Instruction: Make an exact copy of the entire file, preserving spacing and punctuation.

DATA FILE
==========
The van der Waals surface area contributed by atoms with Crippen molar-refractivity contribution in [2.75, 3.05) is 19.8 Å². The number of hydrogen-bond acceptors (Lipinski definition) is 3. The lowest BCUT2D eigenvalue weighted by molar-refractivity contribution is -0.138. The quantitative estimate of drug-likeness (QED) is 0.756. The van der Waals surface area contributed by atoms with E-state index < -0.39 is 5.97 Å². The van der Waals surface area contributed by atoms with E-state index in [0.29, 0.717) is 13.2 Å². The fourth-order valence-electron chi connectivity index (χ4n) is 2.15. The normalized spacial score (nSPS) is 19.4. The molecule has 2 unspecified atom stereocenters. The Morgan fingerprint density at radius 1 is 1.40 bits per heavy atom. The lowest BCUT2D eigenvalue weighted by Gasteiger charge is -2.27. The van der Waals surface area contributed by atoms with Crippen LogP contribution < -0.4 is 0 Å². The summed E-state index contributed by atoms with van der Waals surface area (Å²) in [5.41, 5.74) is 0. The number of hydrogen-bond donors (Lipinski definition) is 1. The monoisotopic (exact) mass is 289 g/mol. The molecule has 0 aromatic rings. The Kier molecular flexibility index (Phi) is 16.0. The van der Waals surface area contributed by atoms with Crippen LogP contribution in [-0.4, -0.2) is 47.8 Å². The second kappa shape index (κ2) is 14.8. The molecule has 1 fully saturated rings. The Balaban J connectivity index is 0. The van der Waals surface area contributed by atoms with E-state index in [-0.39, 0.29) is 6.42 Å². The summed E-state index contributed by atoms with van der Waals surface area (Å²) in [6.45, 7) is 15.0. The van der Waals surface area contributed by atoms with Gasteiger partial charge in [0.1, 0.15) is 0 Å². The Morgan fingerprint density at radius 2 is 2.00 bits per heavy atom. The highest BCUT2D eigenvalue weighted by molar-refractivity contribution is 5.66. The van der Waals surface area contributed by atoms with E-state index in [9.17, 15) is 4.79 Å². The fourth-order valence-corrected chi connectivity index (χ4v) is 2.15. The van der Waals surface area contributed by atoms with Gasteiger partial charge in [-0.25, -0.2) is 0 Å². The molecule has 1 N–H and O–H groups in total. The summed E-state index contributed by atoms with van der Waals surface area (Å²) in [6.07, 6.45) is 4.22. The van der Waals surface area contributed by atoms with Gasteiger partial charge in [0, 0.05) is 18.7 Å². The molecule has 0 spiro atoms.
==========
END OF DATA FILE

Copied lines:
The van der Waals surface area contributed by atoms with Crippen molar-refractivity contribution in [2.75, 3.05) is 19.8 Å². The number of hydrogen-bond acceptors (Lipinski definition) is 3. The lowest BCUT2D eigenvalue weighted by molar-refractivity contribution is -0.138. The quantitative estimate of drug-likeness (QED) is 0.756. The van der Waals surface area contributed by atoms with E-state index < -0.39 is 5.97 Å². The van der Waals surface area contributed by atoms with E-state index in [0.29, 0.717) is 13.2 Å². The fourth-order valence-electron chi connectivity index (χ4n) is 2.15. The normalized spacial score (nSPS) is 19.4. The molecule has 2 unspecified atom stereocenters. The Morgan fingerprint density at radius 1 is 1.40 bits per heavy atom. The lowest BCUT2D eigenvalue weighted by Gasteiger charge is -2.27. The van der Waals surface area contributed by atoms with Crippen LogP contribution < -0.4 is 0 Å². The summed E-state index contributed by atoms with van der Waals surface area (Å²) in [5.41, 5.74) is 0. The number of hydrogen-bond donors (Lipinski definition) is 1. The monoisotopic (exact) mass is 289 g/mol. The molecule has 0 aromatic rings. The Kier molecular flexibility index (Phi) is 16.0. The van der Waals surface area contributed by atoms with Crippen LogP contribution in [-0.4, -0.2) is 47.8 Å². The second kappa shape index (κ2) is 14.8. The molecule has 1 fully saturated rings. The Balaban J connectivity index is 0. The van der Waals surface area contributed by atoms with E-state index in [-0.39, 0.29) is 6.42 Å². The summed E-state index contributed by atoms with van der Waals surface area (Å²) in [6.45, 7) is 15.0. The van der Waals surface area contributed by atoms with Gasteiger partial charge in [0.1, 0.15) is 0 Å². The Morgan fingerprint density at radius 2 is 2.00 bits per heavy atom. The highest BCUT2D eigenvalue weighted by molar-refractivity contribution is 5.66. The van der Waals surface area contributed by atoms with E-state index in [9.17, 15) is 4.79 Å². The fourth-order valence-corrected chi connectivity index (χ4v) is 2.15. The van der Waals surface area contributed by atoms with Gasteiger partial charge in [-0.25, -0.2) is 0 Å². The molecule has 1 N–H and O–H groups in total. The summed E-state index contributed by atoms with van der Waals surface area (Å²) in [6.07, 6.45) is 4.22. The van der Waals surface area contributed by atoms with Gasteiger partial charge in [0, 0.05) is 18.7 Å². The molecule has 0 spiro atoms.